Since i was three and able to read on my own, and even before (then I learned my books by heart and pretended to read aloud, turning the pages at the right spot), I've been known to family and friends as 'the book-loving kid'.
Today, while a rather mechanical task left my mind free to wander, I realized all of a sudden that the old definition is wrong.
I do not love books.
I like them, I admire the artistry in a well-crafted volume, I feel dizzy at the idea of some medieval books I have been fortunate enough to see without a pane of glass in between, because of who wrote, copied and preserved them...but I do not love books .
It is the voices within them that I love, cherish, discuss...and even quarrel with; the 'real' ones that come out of non-fiction as well as the other ones that bring me to worlds that exist only in authors' brains and in those of their readers.
When I am really reading I do not see, smell or feel the book, sometimes I don't even realize the language I'm reading in, I am in the story, and I couldn't care less in which format it is: hardbound, paperback, loose sheets, a file on my computer or my ereader... as long as I can read as much as I want without killing my eyes, my reading materials can come as bas-relief, quipus, bedsheets or what-have-you, it doesn't matter.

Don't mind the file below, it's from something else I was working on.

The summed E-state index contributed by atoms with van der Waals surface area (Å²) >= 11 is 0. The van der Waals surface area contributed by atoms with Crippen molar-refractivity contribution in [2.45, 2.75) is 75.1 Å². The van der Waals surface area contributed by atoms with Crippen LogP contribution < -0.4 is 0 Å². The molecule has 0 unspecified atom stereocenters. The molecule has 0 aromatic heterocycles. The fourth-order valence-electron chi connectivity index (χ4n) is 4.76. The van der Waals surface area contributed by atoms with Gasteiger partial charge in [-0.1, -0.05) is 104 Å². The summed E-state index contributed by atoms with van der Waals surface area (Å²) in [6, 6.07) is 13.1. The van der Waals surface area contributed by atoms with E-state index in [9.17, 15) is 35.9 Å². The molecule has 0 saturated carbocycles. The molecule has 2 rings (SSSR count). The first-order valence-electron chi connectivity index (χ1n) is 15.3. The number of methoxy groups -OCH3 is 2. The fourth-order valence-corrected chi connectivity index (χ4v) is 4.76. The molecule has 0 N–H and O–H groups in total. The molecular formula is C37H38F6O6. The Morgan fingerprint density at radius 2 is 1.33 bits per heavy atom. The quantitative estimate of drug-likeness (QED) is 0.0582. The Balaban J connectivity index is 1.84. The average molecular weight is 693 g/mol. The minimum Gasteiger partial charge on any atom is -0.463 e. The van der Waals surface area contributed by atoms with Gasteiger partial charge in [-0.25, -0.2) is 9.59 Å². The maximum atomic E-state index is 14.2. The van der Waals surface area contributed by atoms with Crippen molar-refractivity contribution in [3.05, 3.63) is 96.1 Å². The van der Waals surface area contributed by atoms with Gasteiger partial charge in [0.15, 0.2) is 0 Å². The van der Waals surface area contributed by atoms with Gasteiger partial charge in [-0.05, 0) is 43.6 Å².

My comment there was:
Hear hear. From the time I learned to read before age four I have loved reading. Not books, words. Books, yes, cereal boxes, passing signposts, anything with words on it. I, too, used to be called the book-loving child but always (even at age five and I am 46 now) used to say that it was more about reading words than reading books. We are word-lovers or reading-lovers.
These days I prefer the reading on the web, eBooks and audio-books to physical dead-tree books because I can read them or listen to them while I knit.